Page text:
In co-operative learning, it is inevitable that each child will have different opinions and thoughts. In order to complete the task allocated, they would have to learn how to respect one another’s view. This is part of the process of problem-solving while accomplishing a group assignment together.
There is an appetite for collaboration between teachers and arts organisations, and for them to explore and improve their practice and the outcomes for young people. We are particularly interested in supporting such partnerships. Performing can be taken to mean ‘to do’, ‘to show’, ‘to dance’, creating as ‘making’, ‘trying out’, or ‘composing’, while appreciation is the outcome of ‘watching’, ‘viewing’, ‘talking about’ and ‘ drawing about’ dance. The activity could be an expressive dance in a drama played by the students.
I say now more than ever because our lives increasingly require the ability to deal with conflicting messages, to make judgements in the absence of rule, to cope with ambiguity, and to frame imaginative solutions to the problems we face. Our world is not one that submits to single correct answers to questions or clear cut solutions to problems; consider what’s going on in the Middle East. We need to be able not only to envision fresh options, we need to have feel for the situations in which they appear. In a word, the forms of thinking the arts stimulate and develop are far more appropriate for the real world we live in than the tidy right angled boxes we employ in our schools in the name of school improvement. It seems to me that the computer has a particularly promising role to play in providing students with opportunities to learn how to think in new ways.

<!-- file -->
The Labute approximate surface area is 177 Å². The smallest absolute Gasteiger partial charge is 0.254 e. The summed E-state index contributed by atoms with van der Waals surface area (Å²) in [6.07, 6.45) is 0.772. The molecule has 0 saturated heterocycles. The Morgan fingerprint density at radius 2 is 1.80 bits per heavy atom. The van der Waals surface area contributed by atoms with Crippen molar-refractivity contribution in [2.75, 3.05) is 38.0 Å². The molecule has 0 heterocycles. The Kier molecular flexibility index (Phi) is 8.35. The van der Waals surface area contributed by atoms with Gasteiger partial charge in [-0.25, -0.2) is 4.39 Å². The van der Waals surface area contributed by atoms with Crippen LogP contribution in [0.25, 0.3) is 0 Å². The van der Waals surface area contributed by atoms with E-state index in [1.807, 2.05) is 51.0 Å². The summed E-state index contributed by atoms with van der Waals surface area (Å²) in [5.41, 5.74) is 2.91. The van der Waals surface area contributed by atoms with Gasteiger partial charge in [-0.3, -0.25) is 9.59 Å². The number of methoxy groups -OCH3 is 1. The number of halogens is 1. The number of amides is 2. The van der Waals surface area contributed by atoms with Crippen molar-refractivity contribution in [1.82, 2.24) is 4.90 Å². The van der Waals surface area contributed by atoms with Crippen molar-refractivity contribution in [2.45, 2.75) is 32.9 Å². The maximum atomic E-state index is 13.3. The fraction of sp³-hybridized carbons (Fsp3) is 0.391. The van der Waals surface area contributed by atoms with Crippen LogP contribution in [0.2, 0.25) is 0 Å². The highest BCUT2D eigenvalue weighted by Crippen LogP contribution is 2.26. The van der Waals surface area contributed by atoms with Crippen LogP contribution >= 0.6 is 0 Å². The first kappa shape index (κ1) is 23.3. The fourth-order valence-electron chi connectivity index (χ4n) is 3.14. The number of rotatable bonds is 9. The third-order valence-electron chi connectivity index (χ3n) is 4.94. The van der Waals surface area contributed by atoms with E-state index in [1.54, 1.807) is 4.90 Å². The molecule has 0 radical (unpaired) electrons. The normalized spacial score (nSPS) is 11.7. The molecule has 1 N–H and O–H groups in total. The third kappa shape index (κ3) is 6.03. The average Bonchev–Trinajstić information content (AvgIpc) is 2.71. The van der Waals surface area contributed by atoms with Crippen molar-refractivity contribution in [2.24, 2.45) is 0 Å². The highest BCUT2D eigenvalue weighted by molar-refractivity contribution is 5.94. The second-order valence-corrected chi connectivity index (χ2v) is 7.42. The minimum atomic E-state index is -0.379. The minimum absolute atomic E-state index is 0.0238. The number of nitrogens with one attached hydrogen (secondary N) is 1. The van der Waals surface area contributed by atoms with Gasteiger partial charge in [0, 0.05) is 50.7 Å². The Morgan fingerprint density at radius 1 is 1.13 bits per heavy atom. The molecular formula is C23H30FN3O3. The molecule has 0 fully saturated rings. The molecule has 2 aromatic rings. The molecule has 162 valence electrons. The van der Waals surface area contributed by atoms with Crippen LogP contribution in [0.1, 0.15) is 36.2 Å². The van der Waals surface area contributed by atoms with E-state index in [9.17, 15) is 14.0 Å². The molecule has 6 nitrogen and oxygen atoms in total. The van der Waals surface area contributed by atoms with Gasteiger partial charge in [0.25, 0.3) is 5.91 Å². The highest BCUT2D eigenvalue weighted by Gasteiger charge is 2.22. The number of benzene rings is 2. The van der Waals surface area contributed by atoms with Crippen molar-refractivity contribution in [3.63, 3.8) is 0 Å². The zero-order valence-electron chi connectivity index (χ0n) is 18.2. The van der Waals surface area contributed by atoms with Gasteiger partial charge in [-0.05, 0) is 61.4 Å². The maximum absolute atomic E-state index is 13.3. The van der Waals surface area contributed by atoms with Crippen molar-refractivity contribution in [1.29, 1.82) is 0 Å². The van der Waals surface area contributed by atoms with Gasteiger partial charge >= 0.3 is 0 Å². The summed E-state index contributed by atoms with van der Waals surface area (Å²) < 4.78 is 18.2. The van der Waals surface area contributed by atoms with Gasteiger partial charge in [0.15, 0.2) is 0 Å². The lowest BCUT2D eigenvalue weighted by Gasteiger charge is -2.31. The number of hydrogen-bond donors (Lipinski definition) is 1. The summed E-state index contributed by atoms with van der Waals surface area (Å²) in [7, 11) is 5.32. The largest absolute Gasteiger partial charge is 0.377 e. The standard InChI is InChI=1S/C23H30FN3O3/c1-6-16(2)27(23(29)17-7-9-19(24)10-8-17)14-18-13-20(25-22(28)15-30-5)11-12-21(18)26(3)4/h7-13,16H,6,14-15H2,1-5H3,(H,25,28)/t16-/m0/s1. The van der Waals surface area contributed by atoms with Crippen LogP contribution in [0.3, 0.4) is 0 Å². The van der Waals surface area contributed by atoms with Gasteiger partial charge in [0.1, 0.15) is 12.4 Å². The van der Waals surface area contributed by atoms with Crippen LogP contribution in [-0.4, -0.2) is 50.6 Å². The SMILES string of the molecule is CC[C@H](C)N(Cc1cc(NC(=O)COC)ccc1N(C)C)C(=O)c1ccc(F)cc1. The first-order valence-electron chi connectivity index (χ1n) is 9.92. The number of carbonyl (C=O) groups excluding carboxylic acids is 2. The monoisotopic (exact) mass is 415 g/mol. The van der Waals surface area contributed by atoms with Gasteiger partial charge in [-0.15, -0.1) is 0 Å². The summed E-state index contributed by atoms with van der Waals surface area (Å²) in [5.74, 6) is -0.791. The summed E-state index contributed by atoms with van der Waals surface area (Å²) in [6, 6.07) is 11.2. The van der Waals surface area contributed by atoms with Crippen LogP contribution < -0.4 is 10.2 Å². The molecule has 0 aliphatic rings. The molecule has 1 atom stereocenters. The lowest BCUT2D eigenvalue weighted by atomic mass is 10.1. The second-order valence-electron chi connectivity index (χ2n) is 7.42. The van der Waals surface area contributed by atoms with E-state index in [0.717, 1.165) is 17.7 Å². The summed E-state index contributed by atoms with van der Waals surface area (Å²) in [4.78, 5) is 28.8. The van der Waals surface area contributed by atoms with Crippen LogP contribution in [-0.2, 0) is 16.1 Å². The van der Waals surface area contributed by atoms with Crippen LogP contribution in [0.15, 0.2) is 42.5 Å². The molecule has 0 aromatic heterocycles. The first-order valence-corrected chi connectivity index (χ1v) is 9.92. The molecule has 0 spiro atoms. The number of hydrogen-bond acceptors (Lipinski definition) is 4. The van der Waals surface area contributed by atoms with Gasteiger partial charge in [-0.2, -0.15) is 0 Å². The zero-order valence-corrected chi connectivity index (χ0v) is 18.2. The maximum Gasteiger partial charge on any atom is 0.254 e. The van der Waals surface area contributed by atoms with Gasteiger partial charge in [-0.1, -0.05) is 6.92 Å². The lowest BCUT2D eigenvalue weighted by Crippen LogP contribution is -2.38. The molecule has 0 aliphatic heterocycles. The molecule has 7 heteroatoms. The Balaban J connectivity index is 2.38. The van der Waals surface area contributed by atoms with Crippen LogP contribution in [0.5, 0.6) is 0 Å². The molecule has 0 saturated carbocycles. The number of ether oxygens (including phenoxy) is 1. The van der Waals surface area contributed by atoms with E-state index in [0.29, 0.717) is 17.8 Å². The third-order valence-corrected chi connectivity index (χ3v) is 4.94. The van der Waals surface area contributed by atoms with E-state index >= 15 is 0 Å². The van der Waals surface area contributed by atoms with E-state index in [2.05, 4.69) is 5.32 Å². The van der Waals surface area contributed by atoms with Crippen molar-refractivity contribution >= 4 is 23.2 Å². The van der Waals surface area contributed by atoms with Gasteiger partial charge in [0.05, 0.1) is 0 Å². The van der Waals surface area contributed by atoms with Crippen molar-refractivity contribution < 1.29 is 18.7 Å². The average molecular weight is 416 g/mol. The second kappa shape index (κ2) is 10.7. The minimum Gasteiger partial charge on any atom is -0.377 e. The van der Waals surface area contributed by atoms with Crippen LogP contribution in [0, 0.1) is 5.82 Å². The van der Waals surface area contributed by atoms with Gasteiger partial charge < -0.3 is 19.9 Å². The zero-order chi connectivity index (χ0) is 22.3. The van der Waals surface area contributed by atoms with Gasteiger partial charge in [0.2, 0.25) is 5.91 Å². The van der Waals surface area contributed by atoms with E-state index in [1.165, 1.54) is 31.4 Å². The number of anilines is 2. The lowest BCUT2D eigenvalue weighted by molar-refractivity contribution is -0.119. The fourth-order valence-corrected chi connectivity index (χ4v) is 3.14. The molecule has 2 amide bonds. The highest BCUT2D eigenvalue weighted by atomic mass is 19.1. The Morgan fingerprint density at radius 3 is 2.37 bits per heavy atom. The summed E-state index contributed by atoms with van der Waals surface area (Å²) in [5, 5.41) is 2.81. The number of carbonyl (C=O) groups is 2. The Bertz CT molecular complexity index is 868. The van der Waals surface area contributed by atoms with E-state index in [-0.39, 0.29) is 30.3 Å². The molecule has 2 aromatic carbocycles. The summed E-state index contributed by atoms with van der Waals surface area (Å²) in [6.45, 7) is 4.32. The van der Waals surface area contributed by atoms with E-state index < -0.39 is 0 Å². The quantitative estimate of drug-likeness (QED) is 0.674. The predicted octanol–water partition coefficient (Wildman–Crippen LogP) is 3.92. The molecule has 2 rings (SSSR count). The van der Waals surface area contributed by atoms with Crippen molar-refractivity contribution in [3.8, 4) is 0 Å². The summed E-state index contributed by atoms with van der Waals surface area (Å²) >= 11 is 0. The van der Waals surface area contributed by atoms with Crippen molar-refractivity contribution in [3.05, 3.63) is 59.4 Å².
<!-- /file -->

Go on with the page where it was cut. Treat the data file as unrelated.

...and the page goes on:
Certain movement ideas frequently used by in informal situations seem to belong together and can be utilised in dance. Educators on their part, they can facilitate the students by guiding exploring different ideas of movement such as running and leaping, turning and twisting, moving and stopping suddenly. Children will be able to choose the right movement they would want to include into their dance. Educators may also guide children choosing the instrument they would like to use for the movement using different sounds. For example, the sound of the fast ringing bells can be the movement of running. Dancing is tapping on kinaesthetic intelligence where the child could learn through body movements.